Wednesday, July 16, 2008
Each journey, for me, has a meaning – besides the beginning and the end. Each journey is life-changing, I think, in some way or the other. And this one of course, was a bit more than just another journey – it had many more layers of meaning tucked away into it than many others. So to start with, it was an adventure trip that I had been planning with my nephew Rahul for a couple of years. It was his first trip to the Himalayan heights and not surprisingly, he spent a lot of time chalking out the details and putting together his gear in London - where he lives. Well, Himalayan high altitude may be new for him, but camping and meticulously planning out the details of our trek to Gaumukh (3900 metres) and hopefully beyond that to Tapovan (4450 m) was something that he did with a lot of enthusiasm and ardour. In fact, I found myself increasingly caught up in his youthful enthusiasm as the dates neared.
As for me, Gaumukh was the pilgrimage that I was hoping would perhaps provide some of the answers that I have been seeking for a couple of years now. It was for me another mile on the journey that has taken me to Haridwar, Rishikesh, Pushkar, Benares, Dakshineshwar and Amritsar. Now that we’re back, and as I take stock of whether I have my answers or not, I know that I have some - while others still linger on. As another trip to the Himalayas – which for me is my spiritual home – this was long awaited. The rugged and extreme Garhwal was a region that I had not really encountered before, except for a much less intensive trek to Har-ki-dun. That too was a journey with depth - with a childhood friend who has always been there for me. Back to this one - perhaps it’s fitting that the toughest Himalayan terrain was left for what could well be my last trip to the rugged heights. The experience – in terms of geography and pushing the physical envelope was everything it promised to be. From Gangotri to Bhojbasa and further on to Gaumukh, the glacial snout which is considered by us Hindus as the birthplace of our holiest of holy rivers – the Bhagirathi and the Ganga – provides the most complete range of features that one can hope for. From glacier walks to crossing mountain streams and walking on scree and terminal moraine and even dodging rock falls – the scenery does not disappoint even for a moment. Besides the thrills, the landscape is intensely beautiful too – as one walks along the river bank with the stately Shivling and Bhagirathi peaks for company. There are the chir pine forests of Chirbasa and the Bhuj trees along the way. One runs into company in the form of the mountain goats or the Ber, as they are locally called.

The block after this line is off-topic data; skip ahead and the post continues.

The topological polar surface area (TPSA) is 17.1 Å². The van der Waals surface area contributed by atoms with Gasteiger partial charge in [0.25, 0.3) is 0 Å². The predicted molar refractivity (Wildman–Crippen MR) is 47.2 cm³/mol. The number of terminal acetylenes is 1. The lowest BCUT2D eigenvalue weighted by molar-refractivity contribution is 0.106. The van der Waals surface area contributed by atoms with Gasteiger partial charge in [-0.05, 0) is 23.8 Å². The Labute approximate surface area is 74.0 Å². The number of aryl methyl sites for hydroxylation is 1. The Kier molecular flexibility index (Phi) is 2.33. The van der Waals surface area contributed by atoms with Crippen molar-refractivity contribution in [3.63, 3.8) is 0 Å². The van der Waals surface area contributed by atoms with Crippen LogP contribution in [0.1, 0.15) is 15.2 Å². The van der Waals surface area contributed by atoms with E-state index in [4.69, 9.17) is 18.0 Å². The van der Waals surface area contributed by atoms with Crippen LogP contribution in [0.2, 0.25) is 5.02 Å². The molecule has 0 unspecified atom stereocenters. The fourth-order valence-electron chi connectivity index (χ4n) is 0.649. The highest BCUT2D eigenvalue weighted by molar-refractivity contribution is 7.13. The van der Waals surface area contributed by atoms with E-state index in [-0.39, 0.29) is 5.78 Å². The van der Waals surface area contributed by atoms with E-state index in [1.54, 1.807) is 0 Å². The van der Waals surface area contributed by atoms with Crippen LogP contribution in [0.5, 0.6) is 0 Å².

But for me, the trip has taken me beyond just the Himalayan grandeur that was the passion of my youth. Rahul – who the hill folk have decided to call my ‘bachcha’ - much to my delight, did come up trumps. And even though I’m exhausted and can’t even imagine making it to Tapovan – he does it with a fair degree of skill and competence, despite his status of a first-timer. He has braved the steep gradient, the height gain, the lack of oxygen and of any defined paths. And most important, he has enjoyed every bit of the adventure and will probably come back again for more. Besides, along the way to Gangotri & Gaumukh, Rahul also developed a taste for simple Indian food such as chapatis, the delicious pahari rajma and alu paranthas - which my dearest friend Alka, a skilled mountaineer, who's been on many tough expeditions, feels is the best cuisine to tackle Himalayan journeys. And my 'bachcha' has also passed the test of ferrying his own load during the trek, something that I've always failed to do.And while maintaining his composure under pretty extreme conditions, he was only ruffled a little bit when some ugly red scars mysteriously appeared on his forearm at Doon School - at my friend Purnima's home, after we got back to the plains. Probably ruptured blood vessels from a scratch he got from his rucksack or heat rashes. Anyways - nothing that the magic neosporine powder from the little white bottle with a blue cap couldn't take care of!
As for me, I was thinking of my father throughout the trip – in fact, it was a journey made for him in many ways. As I sat on the rocks near Gaumukh with my feet dipping in the freezing waters of the Bhagirathi, I knew that he was definitely there in my life, even though death had taken him away from us forever.
And as I helped my ‘bachcha’ pitch his Summit Series tent at Bhojbasa – battling as we did against the snow-storm, I knew that it didn’t really matter, if I could not ever make it to such heights again. There were the signs of immortality strewn all around me. And I just love to drink it in and absorb it. The Himalayas are eternal and so is life – that’s the biggest takeaway from this journey! And then it's not really a surprise or hardly a coincidence, when soon after our return to Delhi via Uttarkashi and Dehra Dun - my cousin Srila (my Bachcha's mother) sends me a photo of my parents which is one of the best recent ones that I've seen of my good-looking father. The photo must have been hidden away in her albums and she must have suddenly chanced upon it. For me, it certainly eases the degrees of separation and brings back my father much closer to me.